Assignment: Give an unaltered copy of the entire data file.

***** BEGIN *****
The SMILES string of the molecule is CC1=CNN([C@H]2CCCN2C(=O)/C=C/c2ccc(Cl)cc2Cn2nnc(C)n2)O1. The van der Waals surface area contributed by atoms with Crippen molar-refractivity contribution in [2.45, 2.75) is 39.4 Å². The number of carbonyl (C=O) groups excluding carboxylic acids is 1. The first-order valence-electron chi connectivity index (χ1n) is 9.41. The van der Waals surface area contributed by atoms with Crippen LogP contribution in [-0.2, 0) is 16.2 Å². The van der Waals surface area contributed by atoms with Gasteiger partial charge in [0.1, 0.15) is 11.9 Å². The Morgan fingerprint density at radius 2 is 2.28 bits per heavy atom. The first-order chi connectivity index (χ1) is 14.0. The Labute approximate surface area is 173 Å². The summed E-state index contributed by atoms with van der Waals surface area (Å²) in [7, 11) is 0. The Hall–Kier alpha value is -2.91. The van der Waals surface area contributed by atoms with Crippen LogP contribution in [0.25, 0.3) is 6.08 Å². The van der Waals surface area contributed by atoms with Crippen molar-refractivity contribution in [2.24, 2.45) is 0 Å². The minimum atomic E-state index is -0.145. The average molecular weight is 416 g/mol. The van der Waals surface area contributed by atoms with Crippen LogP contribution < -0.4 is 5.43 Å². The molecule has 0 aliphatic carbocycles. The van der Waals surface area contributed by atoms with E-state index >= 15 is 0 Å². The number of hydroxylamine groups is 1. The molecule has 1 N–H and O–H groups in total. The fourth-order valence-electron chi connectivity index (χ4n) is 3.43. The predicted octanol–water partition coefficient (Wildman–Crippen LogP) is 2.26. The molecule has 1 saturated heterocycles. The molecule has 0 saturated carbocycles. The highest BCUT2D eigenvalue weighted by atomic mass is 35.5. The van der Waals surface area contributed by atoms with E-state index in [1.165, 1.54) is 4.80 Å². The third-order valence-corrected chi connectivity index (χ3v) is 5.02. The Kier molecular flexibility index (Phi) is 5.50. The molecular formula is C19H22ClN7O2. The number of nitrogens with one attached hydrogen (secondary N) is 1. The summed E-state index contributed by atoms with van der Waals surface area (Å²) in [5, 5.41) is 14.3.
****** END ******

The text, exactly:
The SMILES string of the molecule is CC1=CNN([C@H]2CCCN2C(=O)/C=C/c2ccc(Cl)cc2Cn2nnc(C)n2)O1. The van der Waals surface area contributed by atoms with Crippen molar-refractivity contribution in [2.45, 2.75) is 39.4 Å². The number of carbonyl (C=O) groups excluding carboxylic acids is 1. The first-order valence-electron chi connectivity index (χ1n) is 9.41. The van der Waals surface area contributed by atoms with Crippen LogP contribution in [-0.2, 0) is 16.2 Å². The van der Waals surface area contributed by atoms with Gasteiger partial charge in [0.1, 0.15) is 11.9 Å². The Morgan fingerprint density at radius 2 is 2.28 bits per heavy atom. The first-order chi connectivity index (χ1) is 14.0. The Labute approximate surface area is 173 Å². The summed E-state index contributed by atoms with van der Waals surface area (Å²) in [7, 11) is 0. The Hall–Kier alpha value is -2.91. The van der Waals surface area contributed by atoms with Crippen LogP contribution in [0.25, 0.3) is 6.08 Å². The van der Waals surface area contributed by atoms with Crippen molar-refractivity contribution in [2.24, 2.45) is 0 Å². The minimum atomic E-state index is -0.145. The average molecular weight is 416 g/mol. The van der Waals surface area contributed by atoms with Crippen LogP contribution < -0.4 is 5.43 Å². The molecule has 0 aliphatic carbocycles. The van der Waals surface area contributed by atoms with E-state index >= 15 is 0 Å². The number of hydroxylamine groups is 1. The molecule has 1 N–H and O–H groups in total. The fourth-order valence-electron chi connectivity index (χ4n) is 3.43. The predicted octanol–water partition coefficient (Wildman–Crippen LogP) is 2.26. The molecule has 1 saturated heterocycles. The molecule has 0 saturated carbocycles. The highest BCUT2D eigenvalue weighted by atomic mass is 35.5. The van der Waals surface area contributed by atoms with E-state index in [1.165, 1.54) is 4.80 Å². The third-order valence-corrected chi connectivity index (χ3v) is 5.02. The Kier molecular flexibility index (Phi) is 5.50. The molecular formula is C19H22ClN7O2. The number of nitrogens with one attached hydrogen (secondary N) is 1. The summed E-state index contributed by atoms with van der Waals surface area (Å²) in [5, 5.41) is 14.3.